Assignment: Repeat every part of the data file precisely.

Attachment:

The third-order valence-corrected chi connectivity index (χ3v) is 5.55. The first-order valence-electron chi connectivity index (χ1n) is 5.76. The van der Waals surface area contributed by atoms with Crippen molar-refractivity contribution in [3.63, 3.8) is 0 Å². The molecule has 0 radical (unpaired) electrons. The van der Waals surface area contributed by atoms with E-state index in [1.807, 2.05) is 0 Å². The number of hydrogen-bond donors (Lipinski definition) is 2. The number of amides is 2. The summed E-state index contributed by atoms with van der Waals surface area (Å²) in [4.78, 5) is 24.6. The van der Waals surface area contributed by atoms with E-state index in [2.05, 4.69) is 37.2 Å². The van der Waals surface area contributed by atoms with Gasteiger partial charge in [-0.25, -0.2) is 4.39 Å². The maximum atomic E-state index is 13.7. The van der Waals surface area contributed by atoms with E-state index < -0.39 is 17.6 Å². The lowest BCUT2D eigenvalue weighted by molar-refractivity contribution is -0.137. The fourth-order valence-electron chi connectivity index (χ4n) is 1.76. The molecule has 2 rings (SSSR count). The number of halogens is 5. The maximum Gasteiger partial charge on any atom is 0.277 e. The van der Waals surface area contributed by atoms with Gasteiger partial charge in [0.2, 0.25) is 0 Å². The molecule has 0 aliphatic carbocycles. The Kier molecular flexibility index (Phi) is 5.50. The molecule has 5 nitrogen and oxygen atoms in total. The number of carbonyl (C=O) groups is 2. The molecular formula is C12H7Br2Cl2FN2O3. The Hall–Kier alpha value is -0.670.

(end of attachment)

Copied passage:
The third-order valence-corrected chi connectivity index (χ3v) is 5.55. The first-order valence-electron chi connectivity index (χ1n) is 5.76. The van der Waals surface area contributed by atoms with Crippen molar-refractivity contribution in [3.63, 3.8) is 0 Å². The molecule has 0 radical (unpaired) electrons. The van der Waals surface area contributed by atoms with E-state index in [1.807, 2.05) is 0 Å². The number of hydrogen-bond donors (Lipinski definition) is 2. The number of amides is 2. The summed E-state index contributed by atoms with van der Waals surface area (Å²) in [4.78, 5) is 24.6. The van der Waals surface area contributed by atoms with E-state index in [2.05, 4.69) is 37.2 Å². The van der Waals surface area contributed by atoms with Gasteiger partial charge in [-0.25, -0.2) is 4.39 Å². The maximum atomic E-state index is 13.7. The van der Waals surface area contributed by atoms with E-state index < -0.39 is 17.6 Å². The lowest BCUT2D eigenvalue weighted by molar-refractivity contribution is -0.137. The fourth-order valence-electron chi connectivity index (χ4n) is 1.76. The molecule has 2 rings (SSSR count). The number of halogens is 5. The maximum Gasteiger partial charge on any atom is 0.277 e. The van der Waals surface area contributed by atoms with Gasteiger partial charge in [0.2, 0.25) is 0 Å². The molecule has 0 aliphatic carbocycles. The Kier molecular flexibility index (Phi) is 5.50. The molecule has 5 nitrogen and oxygen atoms in total. The number of carbonyl (C=O) groups is 2. The molecular formula is C12H7Br2Cl2FN2O3. The Hall–Kier alpha value is -0.670.